When I got back into yogurt making I had a 4 litre jug of moo juice, my pressure cooker could handle that volume so I thought what the heck. After making my yogurt I separated it into two 2 litre jugs; there I was over the course of a few days eating the first jug when I noticed this yellow stuff at the top, a little concerned I looked at what it could be? Turns out it was the whey separating from the yogurt, not feeling up to wanting Greek yogurt I stuck it into the freezer and continued on. The yogurt I was eating was separating but hey just stir it and all would be good. When it came time to use the frozen stuff, I thought rather then stirring the whey in why not just make it Greek? Simple process I have the tools to do it, rather than cheese cloth I have nut milk bags that I would fill up with yogurt and stick in a strainer suspended over a bowl and leave overnight. I no longer eat yogurt any other way, it took me a bit of time to work up the courage to try drinking whey but after making some blue berry Greek yogurt I thought I would give it a sip. It tasted great so I am not going to let it go to waste any more.

That brings me to yesterday, I royally messed up some yogurt so while I was doing “my own research” looking for ways to save it I found out I really couldn’t but I also found out about labneh, or a yogurt cheese. My original plan yesterday was just to remove whey from about 2 litres of yogurt, I was going to be doing it any ways so why not do it all at once? I got thinking about this labneh thing and got looking up some recipes as to how to make it, as the first recipe I saw said it took two hours to make Greek yogurt, that is barely removing any of the whey so I didn’t trust it when it said it takes 24 hours. After researching the topic more I found other recipes saying it takes 24 to 48 hours so I guess I can believe it, haven’t decided on how long I am going to wait but I think it will be more then 24!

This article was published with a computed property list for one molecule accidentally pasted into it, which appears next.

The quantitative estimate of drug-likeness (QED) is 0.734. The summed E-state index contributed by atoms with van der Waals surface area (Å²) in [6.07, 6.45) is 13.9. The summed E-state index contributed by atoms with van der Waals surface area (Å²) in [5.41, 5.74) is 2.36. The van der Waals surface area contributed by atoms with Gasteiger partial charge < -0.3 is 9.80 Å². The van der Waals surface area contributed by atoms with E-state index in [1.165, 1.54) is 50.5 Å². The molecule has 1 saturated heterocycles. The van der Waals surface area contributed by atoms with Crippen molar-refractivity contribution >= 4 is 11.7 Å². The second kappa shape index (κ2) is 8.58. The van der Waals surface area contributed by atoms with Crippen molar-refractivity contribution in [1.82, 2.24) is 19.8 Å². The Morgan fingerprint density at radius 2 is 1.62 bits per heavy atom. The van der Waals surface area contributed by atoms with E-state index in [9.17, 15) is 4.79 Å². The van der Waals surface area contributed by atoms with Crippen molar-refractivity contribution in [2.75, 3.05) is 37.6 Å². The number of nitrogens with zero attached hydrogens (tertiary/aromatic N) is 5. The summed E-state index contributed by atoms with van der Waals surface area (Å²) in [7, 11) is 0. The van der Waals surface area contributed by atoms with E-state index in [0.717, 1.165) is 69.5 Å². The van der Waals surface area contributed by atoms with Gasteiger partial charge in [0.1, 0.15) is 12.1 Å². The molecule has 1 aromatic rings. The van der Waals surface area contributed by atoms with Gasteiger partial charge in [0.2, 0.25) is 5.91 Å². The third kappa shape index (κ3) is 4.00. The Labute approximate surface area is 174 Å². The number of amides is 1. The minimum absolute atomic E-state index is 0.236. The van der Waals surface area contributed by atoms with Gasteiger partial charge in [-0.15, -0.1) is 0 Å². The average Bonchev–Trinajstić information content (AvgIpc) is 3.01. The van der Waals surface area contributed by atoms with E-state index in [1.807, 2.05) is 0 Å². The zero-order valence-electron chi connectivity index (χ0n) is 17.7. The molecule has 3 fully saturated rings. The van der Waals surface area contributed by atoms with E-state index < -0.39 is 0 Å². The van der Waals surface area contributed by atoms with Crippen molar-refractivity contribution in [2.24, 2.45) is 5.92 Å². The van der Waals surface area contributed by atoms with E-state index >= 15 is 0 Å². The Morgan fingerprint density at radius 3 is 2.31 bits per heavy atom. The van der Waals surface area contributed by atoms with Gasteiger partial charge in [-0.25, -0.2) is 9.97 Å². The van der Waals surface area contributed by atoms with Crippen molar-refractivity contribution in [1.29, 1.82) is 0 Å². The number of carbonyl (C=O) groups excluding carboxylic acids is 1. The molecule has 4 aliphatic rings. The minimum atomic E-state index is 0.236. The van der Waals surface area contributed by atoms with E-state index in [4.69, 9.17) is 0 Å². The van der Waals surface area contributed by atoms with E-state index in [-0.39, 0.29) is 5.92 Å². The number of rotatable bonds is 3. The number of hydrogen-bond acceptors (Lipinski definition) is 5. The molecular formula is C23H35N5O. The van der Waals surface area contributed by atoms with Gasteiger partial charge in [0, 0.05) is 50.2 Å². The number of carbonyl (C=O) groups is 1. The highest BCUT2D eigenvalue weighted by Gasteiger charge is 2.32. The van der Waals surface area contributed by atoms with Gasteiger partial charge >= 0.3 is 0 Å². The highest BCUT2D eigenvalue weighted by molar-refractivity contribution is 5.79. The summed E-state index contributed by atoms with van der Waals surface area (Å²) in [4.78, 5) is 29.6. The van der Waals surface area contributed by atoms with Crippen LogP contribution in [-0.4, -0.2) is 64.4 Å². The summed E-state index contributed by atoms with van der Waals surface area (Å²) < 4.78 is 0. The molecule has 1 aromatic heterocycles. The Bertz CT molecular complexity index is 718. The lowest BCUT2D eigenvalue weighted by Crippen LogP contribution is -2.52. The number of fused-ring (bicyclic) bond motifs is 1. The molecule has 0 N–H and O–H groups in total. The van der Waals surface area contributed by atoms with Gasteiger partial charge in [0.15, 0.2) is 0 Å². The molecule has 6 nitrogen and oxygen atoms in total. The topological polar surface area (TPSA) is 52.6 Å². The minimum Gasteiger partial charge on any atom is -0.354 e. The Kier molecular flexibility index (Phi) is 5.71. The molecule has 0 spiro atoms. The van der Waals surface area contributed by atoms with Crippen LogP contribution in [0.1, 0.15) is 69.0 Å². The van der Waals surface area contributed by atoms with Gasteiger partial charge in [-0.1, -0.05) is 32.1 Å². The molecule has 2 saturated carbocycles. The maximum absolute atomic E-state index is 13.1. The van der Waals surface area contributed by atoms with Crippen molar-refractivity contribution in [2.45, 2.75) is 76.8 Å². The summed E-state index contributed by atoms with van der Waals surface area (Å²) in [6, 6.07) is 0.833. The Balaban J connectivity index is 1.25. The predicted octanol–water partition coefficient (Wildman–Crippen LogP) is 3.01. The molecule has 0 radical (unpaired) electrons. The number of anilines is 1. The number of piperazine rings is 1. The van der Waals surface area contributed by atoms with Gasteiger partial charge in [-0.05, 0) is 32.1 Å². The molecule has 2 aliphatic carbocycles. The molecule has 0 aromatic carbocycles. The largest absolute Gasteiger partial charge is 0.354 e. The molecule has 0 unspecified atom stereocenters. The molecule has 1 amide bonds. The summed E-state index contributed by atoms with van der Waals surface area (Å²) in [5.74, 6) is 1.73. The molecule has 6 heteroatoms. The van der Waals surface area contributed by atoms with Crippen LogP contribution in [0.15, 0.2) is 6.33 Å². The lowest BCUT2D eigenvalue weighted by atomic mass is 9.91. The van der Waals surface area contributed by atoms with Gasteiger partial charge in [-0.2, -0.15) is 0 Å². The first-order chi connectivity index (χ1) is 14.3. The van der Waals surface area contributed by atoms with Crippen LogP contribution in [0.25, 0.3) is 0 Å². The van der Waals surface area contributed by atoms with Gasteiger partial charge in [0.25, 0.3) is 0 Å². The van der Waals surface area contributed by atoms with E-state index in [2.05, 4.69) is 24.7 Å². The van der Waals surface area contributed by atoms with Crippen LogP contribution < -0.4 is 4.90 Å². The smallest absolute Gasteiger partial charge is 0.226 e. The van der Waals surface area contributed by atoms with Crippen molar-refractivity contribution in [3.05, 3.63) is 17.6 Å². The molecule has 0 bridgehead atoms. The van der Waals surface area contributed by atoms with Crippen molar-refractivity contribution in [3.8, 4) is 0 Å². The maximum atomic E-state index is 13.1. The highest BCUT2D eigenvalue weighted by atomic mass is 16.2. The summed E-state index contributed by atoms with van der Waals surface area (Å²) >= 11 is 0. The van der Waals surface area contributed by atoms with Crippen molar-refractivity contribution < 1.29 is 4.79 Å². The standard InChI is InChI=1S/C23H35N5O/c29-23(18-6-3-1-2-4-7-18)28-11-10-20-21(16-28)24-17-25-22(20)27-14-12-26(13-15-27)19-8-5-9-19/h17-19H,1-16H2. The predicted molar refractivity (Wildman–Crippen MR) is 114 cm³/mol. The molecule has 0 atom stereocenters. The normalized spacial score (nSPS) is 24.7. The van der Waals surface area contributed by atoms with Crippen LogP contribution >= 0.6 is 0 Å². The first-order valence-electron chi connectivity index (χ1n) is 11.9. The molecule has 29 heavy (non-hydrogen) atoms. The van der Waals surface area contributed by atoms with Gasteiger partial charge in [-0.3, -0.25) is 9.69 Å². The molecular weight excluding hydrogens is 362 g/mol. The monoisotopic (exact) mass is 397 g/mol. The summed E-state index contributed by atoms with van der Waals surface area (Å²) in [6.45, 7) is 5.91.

Any who it had been doing its thing for about 8 hours when I thought I should see how much whey had been removed, glad I did because the bottom of the yogurt was sitting in the whey so I was going to have to remove the whey so the yogurt could lose more. I am not used to removing whey from this much yogurt, it’s typically something more like 250 ml not 2000 ml of yogurt. When I make Greek yogurt I typically let it sit about 12 hours and have never thought about how much whey was removed versus how much yogurt was left. After about 7 hours I removed close to 1000 ml of whey; it was a shock to me to see how much whey was in yogurt, after thinking about it I realized it shouldn’t have come as a surprise most of an animal is water so most of the lactose mammals make must be as well.

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